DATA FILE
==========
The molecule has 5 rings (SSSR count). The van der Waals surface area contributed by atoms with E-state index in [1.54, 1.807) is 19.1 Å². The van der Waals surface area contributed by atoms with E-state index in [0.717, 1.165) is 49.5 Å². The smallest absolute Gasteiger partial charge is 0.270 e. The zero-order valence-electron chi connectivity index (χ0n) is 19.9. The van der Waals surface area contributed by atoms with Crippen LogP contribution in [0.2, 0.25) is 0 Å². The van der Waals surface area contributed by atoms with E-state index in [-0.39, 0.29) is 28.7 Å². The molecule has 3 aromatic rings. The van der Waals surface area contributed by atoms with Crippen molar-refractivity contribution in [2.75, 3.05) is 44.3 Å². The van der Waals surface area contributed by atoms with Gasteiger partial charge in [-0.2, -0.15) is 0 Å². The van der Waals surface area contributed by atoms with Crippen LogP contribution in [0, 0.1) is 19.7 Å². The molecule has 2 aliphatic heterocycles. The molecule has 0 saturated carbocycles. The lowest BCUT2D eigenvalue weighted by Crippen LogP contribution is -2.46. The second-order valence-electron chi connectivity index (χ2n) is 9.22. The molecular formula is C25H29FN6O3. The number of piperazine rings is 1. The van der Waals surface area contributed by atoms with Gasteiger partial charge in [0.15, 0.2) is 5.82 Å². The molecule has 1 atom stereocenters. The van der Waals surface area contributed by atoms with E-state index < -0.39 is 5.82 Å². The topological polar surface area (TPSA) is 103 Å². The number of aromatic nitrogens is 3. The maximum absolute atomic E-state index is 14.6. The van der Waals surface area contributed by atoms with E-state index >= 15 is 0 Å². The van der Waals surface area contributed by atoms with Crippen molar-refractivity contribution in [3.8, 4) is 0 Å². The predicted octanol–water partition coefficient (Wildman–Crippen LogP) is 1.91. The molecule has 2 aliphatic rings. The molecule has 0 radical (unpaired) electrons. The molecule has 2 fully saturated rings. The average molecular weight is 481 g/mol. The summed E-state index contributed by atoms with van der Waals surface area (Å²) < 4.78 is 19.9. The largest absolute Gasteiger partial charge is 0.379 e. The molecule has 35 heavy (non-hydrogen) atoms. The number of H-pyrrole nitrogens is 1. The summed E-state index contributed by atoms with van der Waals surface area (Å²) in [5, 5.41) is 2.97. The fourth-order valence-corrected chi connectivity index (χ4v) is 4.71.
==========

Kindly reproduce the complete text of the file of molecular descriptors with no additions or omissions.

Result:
The molecule has 5 rings (SSSR count). The van der Waals surface area contributed by atoms with E-state index in [1.54, 1.807) is 19.1 Å². The van der Waals surface area contributed by atoms with E-state index in [0.717, 1.165) is 49.5 Å². The smallest absolute Gasteiger partial charge is 0.270 e. The zero-order valence-electron chi connectivity index (χ0n) is 19.9. The van der Waals surface area contributed by atoms with Crippen LogP contribution in [0.2, 0.25) is 0 Å². The van der Waals surface area contributed by atoms with E-state index in [-0.39, 0.29) is 28.7 Å². The molecule has 3 aromatic rings. The van der Waals surface area contributed by atoms with Crippen molar-refractivity contribution in [2.75, 3.05) is 44.3 Å². The van der Waals surface area contributed by atoms with Gasteiger partial charge in [-0.2, -0.15) is 0 Å². The van der Waals surface area contributed by atoms with Crippen LogP contribution in [0, 0.1) is 19.7 Å². The molecule has 2 aliphatic heterocycles. The molecule has 0 saturated carbocycles. The lowest BCUT2D eigenvalue weighted by Crippen LogP contribution is -2.46. The second-order valence-electron chi connectivity index (χ2n) is 9.22. The molecular formula is C25H29FN6O3. The number of piperazine rings is 1. The van der Waals surface area contributed by atoms with Gasteiger partial charge in [0.15, 0.2) is 5.82 Å². The molecule has 1 atom stereocenters. The van der Waals surface area contributed by atoms with E-state index < -0.39 is 5.82 Å². The topological polar surface area (TPSA) is 103 Å². The number of aromatic nitrogens is 3. The maximum absolute atomic E-state index is 14.6. The van der Waals surface area contributed by atoms with E-state index >= 15 is 0 Å². The van der Waals surface area contributed by atoms with Crippen molar-refractivity contribution in [3.8, 4) is 0 Å². The predicted octanol–water partition coefficient (Wildman–Crippen LogP) is 1.91. The molecule has 2 aliphatic rings. The molecule has 0 radical (unpaired) electrons. The molecule has 2 fully saturated rings. The average molecular weight is 481 g/mol. The summed E-state index contributed by atoms with van der Waals surface area (Å²) < 4.78 is 19.9. The largest absolute Gasteiger partial charge is 0.379 e. The molecule has 35 heavy (non-hydrogen) atoms. The number of H-pyrrole nitrogens is 1. The summed E-state index contributed by atoms with van der Waals surface area (Å²) in [5, 5.41) is 2.97. The fourth-order valence-corrected chi connectivity index (χ4v) is 4.71.